YEREVAN/MELBOURNE — John Kachoyan (born in Oatley, New South Wales, Australia) is a multi-award-winning freelance director, writer, script developer and teacher who works internationally in theatre, opera and screen. He’s skilled at conceiving, developing and realising stories across multiple genres and formats especially new work and adaptations from or for live performance.
He is currently literary manager at Australian Plays, on Film Victoria’s Key Talent Register, the Australian Writer’s Guild’s Pathways Programme and recently completed an advanced diploma in script editing and development at Australian Film Television and Radio School. He was formerly Co-Creative Director and CEO of multi-Green Room Award winning MKA: Theatre of New Writing and Director In Residence for Bell Shakespeare. John holds an MA (Advanced Theatre Practice) from the Royal Central School of Speech and Drama (RCSSD) and originally trained at the National Institute of Dramatic Art (NIDA).
He was a member of the Australia Council’s 2015 Emerging Leaders Development Programme and the inaugural Melbourne Lincoln Centre Director’s Lab. He spent 2007-2012 working with leading new writing theatres in London where he co-founded IronBark — producing the best Australian writing for UK audiences. After returning home, he founded Pub Plays with Currency Press presenting neglected Australian classics and was a Critical Stages Resident in 2013 before moving to Melbourne where he lives with his partner, son and Roxy the Staffy.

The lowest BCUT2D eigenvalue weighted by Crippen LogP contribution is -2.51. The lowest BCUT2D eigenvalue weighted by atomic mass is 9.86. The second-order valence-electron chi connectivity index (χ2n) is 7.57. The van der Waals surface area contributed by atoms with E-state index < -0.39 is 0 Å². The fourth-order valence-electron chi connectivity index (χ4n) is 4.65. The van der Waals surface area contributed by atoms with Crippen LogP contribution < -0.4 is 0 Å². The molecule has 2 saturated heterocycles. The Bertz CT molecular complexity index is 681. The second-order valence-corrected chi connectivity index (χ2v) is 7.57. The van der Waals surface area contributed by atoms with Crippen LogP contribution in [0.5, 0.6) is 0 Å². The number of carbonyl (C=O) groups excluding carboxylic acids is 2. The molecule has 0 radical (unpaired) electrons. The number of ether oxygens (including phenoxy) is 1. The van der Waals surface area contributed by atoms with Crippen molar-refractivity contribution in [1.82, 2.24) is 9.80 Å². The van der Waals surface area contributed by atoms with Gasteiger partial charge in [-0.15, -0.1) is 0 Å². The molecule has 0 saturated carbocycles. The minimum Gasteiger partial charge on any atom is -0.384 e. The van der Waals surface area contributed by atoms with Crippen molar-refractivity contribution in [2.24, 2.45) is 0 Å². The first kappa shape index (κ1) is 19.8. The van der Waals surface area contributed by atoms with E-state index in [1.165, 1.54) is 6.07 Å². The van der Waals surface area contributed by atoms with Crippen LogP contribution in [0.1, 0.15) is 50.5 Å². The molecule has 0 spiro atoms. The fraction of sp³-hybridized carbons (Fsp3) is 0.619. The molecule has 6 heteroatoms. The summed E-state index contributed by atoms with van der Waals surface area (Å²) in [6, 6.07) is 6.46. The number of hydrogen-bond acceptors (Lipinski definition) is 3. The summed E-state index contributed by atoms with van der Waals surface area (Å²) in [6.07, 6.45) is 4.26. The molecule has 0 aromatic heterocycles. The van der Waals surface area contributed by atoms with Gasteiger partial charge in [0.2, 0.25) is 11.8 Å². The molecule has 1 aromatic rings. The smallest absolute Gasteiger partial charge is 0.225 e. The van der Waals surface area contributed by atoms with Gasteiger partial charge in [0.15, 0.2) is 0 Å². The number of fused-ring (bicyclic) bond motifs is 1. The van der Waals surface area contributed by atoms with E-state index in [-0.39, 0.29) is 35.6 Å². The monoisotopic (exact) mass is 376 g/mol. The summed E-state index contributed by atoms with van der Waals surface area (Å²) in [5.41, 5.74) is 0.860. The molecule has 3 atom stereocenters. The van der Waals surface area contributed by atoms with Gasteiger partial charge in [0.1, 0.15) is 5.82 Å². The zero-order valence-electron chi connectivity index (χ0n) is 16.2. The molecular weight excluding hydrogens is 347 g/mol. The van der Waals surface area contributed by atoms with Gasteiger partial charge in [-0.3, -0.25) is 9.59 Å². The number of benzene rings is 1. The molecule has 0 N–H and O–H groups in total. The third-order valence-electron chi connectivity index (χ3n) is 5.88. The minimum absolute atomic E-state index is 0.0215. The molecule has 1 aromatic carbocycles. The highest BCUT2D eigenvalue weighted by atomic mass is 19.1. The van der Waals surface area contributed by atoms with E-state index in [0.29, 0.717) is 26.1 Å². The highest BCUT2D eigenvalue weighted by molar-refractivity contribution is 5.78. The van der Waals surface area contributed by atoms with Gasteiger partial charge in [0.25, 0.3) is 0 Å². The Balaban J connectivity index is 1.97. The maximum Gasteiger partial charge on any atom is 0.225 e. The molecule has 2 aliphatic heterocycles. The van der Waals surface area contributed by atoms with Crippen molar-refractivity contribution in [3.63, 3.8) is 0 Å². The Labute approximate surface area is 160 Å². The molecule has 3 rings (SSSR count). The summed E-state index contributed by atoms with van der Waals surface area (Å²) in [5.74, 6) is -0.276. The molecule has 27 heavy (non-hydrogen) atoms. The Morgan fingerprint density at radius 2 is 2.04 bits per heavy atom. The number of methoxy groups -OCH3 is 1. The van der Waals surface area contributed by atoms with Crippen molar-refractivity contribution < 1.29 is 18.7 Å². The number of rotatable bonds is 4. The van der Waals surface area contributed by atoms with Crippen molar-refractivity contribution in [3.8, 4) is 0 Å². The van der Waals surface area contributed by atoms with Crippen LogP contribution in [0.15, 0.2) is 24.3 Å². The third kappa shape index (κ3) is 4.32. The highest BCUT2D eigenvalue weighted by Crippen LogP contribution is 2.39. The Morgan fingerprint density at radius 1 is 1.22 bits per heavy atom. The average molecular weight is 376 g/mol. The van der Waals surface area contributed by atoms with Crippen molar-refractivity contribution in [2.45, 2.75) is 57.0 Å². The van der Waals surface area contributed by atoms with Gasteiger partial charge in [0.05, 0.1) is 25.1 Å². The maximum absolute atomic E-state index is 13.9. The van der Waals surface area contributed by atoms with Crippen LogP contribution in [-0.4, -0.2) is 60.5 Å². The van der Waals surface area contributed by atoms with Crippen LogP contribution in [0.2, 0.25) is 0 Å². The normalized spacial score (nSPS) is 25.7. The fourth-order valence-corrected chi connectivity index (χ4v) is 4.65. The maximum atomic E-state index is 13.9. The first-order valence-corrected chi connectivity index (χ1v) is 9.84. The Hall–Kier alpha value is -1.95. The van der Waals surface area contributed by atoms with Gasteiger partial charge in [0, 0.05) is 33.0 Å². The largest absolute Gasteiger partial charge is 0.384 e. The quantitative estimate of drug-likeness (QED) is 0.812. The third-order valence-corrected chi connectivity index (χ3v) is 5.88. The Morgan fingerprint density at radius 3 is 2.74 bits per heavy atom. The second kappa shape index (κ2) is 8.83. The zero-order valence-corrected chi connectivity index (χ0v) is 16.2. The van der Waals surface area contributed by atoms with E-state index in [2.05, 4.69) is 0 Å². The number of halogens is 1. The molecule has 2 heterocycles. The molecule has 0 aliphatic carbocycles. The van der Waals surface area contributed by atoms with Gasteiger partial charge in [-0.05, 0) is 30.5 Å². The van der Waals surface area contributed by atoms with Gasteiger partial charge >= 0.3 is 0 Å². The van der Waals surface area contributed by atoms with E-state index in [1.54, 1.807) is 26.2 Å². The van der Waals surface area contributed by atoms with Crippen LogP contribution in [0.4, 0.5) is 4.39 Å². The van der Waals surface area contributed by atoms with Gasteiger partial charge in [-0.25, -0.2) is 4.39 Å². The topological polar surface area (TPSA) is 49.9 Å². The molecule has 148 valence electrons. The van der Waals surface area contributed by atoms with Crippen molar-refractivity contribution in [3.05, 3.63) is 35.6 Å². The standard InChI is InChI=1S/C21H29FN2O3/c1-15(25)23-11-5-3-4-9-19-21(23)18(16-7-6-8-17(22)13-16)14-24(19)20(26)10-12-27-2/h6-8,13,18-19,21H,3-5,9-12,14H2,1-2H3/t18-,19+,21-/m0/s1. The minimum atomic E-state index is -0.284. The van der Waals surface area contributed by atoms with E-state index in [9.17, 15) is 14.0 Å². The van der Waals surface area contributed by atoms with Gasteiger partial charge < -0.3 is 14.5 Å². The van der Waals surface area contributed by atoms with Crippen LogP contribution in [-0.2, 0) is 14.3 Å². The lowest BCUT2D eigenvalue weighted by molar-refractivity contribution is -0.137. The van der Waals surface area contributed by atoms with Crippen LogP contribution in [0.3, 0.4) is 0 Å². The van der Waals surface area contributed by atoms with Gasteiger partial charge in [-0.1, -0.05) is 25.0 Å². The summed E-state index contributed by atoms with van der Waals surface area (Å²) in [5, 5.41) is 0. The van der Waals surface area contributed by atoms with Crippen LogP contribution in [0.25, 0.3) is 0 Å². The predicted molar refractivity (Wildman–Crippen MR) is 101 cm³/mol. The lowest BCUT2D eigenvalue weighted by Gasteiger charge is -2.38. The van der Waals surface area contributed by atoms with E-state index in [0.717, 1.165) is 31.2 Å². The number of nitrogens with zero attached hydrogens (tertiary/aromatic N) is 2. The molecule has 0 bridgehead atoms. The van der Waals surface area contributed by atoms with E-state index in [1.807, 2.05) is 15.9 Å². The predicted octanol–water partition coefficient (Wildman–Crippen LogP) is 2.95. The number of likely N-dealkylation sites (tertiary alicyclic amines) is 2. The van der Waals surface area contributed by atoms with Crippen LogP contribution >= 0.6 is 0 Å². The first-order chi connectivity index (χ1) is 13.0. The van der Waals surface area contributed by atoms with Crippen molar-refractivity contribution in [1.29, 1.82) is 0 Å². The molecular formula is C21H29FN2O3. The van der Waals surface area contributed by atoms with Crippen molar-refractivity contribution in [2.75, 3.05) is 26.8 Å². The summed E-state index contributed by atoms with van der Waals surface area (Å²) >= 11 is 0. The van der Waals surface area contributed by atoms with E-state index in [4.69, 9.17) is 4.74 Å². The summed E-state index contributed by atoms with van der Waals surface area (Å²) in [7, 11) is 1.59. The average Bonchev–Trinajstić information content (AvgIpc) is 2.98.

John is an accomplished public speaker and his writing has been published in Cream, Filmink and Dwell. He has taught at RSCCD, University of Sydney, Victorian College of the Arts, NIDA & Monash University and is currently developing an adaptation of Joan London’s critically acclaimed novel, ‘Gilgamesh’ for stage and screen.
John is privileged to work primarily on the lands of the Wurundjeri peoples of the Kulin Nation and the Gadigal and Guring-gai of the Eora Nation and pays respect to their Elders, past and present.
Dear John, I assume the world is mostly not aware about Australian dramaturgy. Do Australian playwrights limit themselves in Australian topics or also in universal subjects?